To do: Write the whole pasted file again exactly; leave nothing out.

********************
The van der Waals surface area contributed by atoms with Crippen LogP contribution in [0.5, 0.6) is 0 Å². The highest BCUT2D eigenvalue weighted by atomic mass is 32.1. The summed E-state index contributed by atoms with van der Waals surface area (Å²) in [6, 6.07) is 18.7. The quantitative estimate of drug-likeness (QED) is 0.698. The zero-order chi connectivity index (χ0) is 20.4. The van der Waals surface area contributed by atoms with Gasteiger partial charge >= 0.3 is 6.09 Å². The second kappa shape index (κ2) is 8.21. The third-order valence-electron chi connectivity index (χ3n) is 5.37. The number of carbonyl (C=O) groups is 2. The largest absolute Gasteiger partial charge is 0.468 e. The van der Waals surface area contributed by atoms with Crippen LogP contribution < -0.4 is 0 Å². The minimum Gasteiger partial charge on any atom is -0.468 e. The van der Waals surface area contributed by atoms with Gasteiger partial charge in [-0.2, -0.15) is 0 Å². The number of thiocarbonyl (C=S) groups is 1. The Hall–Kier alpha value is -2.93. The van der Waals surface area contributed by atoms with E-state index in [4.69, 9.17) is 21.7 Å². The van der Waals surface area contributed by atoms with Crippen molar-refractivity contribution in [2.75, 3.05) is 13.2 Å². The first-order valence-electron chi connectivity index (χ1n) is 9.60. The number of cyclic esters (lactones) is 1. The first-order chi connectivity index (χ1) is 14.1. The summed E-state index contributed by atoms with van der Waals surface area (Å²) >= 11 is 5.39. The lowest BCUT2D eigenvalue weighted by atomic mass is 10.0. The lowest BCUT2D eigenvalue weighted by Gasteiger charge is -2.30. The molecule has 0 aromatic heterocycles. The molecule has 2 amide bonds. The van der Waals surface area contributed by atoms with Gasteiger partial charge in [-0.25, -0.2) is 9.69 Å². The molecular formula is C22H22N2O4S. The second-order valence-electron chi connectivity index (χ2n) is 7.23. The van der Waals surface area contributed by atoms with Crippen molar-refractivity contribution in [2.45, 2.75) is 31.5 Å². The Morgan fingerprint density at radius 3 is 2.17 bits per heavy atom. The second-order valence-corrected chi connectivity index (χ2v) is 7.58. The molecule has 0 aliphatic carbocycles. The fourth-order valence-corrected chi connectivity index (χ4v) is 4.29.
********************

The van der Waals surface area contributed by atoms with Crippen LogP contribution in [0.5, 0.6) is 0 Å². The highest BCUT2D eigenvalue weighted by atomic mass is 32.1. The summed E-state index contributed by atoms with van der Waals surface area (Å²) in [6, 6.07) is 18.7. The quantitative estimate of drug-likeness (QED) is 0.698. The zero-order chi connectivity index (χ0) is 20.4. The van der Waals surface area contributed by atoms with Gasteiger partial charge >= 0.3 is 6.09 Å². The second kappa shape index (κ2) is 8.21. The third-order valence-electron chi connectivity index (χ3n) is 5.37. The number of carbonyl (C=O) groups is 2. The largest absolute Gasteiger partial charge is 0.468 e. The van der Waals surface area contributed by atoms with Crippen LogP contribution < -0.4 is 0 Å². The minimum Gasteiger partial charge on any atom is -0.468 e. The van der Waals surface area contributed by atoms with Gasteiger partial charge in [-0.2, -0.15) is 0 Å². The number of thiocarbonyl (C=S) groups is 1. The Hall–Kier alpha value is -2.93. The van der Waals surface area contributed by atoms with E-state index in [4.69, 9.17) is 21.7 Å². The van der Waals surface area contributed by atoms with Crippen molar-refractivity contribution in [2.75, 3.05) is 13.2 Å². The first-order valence-electron chi connectivity index (χ1n) is 9.60. The number of cyclic esters (lactones) is 1. The first-order chi connectivity index (χ1) is 14.1. The summed E-state index contributed by atoms with van der Waals surface area (Å²) >= 11 is 5.39. The lowest BCUT2D eigenvalue weighted by atomic mass is 10.0. The lowest BCUT2D eigenvalue weighted by Gasteiger charge is -2.30. The molecule has 0 aromatic heterocycles. The molecule has 2 amide bonds. The van der Waals surface area contributed by atoms with Gasteiger partial charge in [-0.25, -0.2) is 9.69 Å². The molecular formula is C22H22N2O4S. The second-order valence-electron chi connectivity index (χ2n) is 7.23. The van der Waals surface area contributed by atoms with Crippen molar-refractivity contribution in [2.45, 2.75) is 31.5 Å². The Morgan fingerprint density at radius 3 is 2.17 bits per heavy atom. The second-order valence-corrected chi connectivity index (χ2v) is 7.58. The molecule has 0 aliphatic carbocycles. The fourth-order valence-corrected chi connectivity index (χ4v) is 4.29.